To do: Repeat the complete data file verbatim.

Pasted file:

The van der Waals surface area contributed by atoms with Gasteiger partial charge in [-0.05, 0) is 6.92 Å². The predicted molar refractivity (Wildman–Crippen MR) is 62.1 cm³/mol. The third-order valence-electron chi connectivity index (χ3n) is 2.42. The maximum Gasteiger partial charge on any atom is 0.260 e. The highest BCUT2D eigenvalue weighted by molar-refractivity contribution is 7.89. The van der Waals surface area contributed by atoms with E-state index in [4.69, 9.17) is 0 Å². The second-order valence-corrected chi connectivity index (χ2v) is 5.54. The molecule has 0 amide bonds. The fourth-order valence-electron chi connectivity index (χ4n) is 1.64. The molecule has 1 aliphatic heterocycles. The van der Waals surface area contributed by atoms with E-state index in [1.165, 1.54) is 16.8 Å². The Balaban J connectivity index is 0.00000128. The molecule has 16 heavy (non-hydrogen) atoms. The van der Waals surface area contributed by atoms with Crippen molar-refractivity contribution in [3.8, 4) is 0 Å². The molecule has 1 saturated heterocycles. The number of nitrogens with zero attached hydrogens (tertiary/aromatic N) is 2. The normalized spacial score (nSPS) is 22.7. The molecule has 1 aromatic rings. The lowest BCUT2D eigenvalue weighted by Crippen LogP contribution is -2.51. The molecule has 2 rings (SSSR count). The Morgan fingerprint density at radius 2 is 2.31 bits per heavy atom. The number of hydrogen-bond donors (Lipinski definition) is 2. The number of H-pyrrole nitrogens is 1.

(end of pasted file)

The van der Waals surface area contributed by atoms with Gasteiger partial charge in [-0.05, 0) is 6.92 Å². The predicted molar refractivity (Wildman–Crippen MR) is 62.1 cm³/mol. The third-order valence-electron chi connectivity index (χ3n) is 2.42. The maximum Gasteiger partial charge on any atom is 0.260 e. The highest BCUT2D eigenvalue weighted by molar-refractivity contribution is 7.89. The van der Waals surface area contributed by atoms with E-state index in [4.69, 9.17) is 0 Å². The second-order valence-corrected chi connectivity index (χ2v) is 5.54. The molecule has 0 amide bonds. The fourth-order valence-electron chi connectivity index (χ4n) is 1.64. The molecule has 1 aliphatic heterocycles. The van der Waals surface area contributed by atoms with E-state index in [1.165, 1.54) is 16.8 Å². The Balaban J connectivity index is 0.00000128. The molecule has 16 heavy (non-hydrogen) atoms. The van der Waals surface area contributed by atoms with Crippen molar-refractivity contribution in [3.8, 4) is 0 Å². The molecule has 1 saturated heterocycles. The number of nitrogens with zero attached hydrogens (tertiary/aromatic N) is 2. The normalized spacial score (nSPS) is 22.7. The molecule has 1 aromatic rings. The lowest BCUT2D eigenvalue weighted by Crippen LogP contribution is -2.51. The molecule has 2 rings (SSSR count). The Morgan fingerprint density at radius 2 is 2.31 bits per heavy atom. The number of hydrogen-bond donors (Lipinski definition) is 2. The number of H-pyrrole nitrogens is 1.